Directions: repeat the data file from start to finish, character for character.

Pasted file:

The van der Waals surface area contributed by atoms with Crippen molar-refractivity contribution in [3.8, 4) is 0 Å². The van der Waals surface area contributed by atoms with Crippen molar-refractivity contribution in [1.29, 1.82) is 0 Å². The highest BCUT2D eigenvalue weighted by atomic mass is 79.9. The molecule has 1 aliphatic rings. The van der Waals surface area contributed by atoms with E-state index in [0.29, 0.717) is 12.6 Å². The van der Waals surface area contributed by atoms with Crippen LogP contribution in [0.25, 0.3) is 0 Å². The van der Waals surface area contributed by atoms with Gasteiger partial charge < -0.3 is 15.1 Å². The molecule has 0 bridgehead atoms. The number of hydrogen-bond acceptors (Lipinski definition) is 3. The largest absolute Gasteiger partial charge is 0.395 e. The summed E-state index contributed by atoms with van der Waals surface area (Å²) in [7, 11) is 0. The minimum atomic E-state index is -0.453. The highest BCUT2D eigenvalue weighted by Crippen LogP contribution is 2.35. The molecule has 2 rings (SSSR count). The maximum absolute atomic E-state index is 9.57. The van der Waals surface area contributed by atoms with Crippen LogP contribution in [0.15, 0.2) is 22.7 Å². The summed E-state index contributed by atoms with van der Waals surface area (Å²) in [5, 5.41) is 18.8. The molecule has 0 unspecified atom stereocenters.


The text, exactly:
The van der Waals surface area contributed by atoms with Crippen molar-refractivity contribution in [3.8, 4) is 0 Å². The van der Waals surface area contributed by atoms with Crippen molar-refractivity contribution in [1.29, 1.82) is 0 Å². The highest BCUT2D eigenvalue weighted by atomic mass is 79.9. The molecule has 1 aliphatic rings. The van der Waals surface area contributed by atoms with E-state index in [0.29, 0.717) is 12.6 Å². The van der Waals surface area contributed by atoms with Crippen LogP contribution in [0.25, 0.3) is 0 Å². The van der Waals surface area contributed by atoms with Gasteiger partial charge < -0.3 is 15.1 Å². The molecule has 0 bridgehead atoms. The number of hydrogen-bond acceptors (Lipinski definition) is 3. The largest absolute Gasteiger partial charge is 0.395 e. The summed E-state index contributed by atoms with van der Waals surface area (Å²) in [7, 11) is 0. The minimum atomic E-state index is -0.453. The highest BCUT2D eigenvalue weighted by Crippen LogP contribution is 2.35. The molecule has 2 rings (SSSR count). The maximum absolute atomic E-state index is 9.57. The van der Waals surface area contributed by atoms with Crippen LogP contribution in [0.15, 0.2) is 22.7 Å². The summed E-state index contributed by atoms with van der Waals surface area (Å²) in [5, 5.41) is 18.8. The molecule has 0 unspecified atom stereocenters.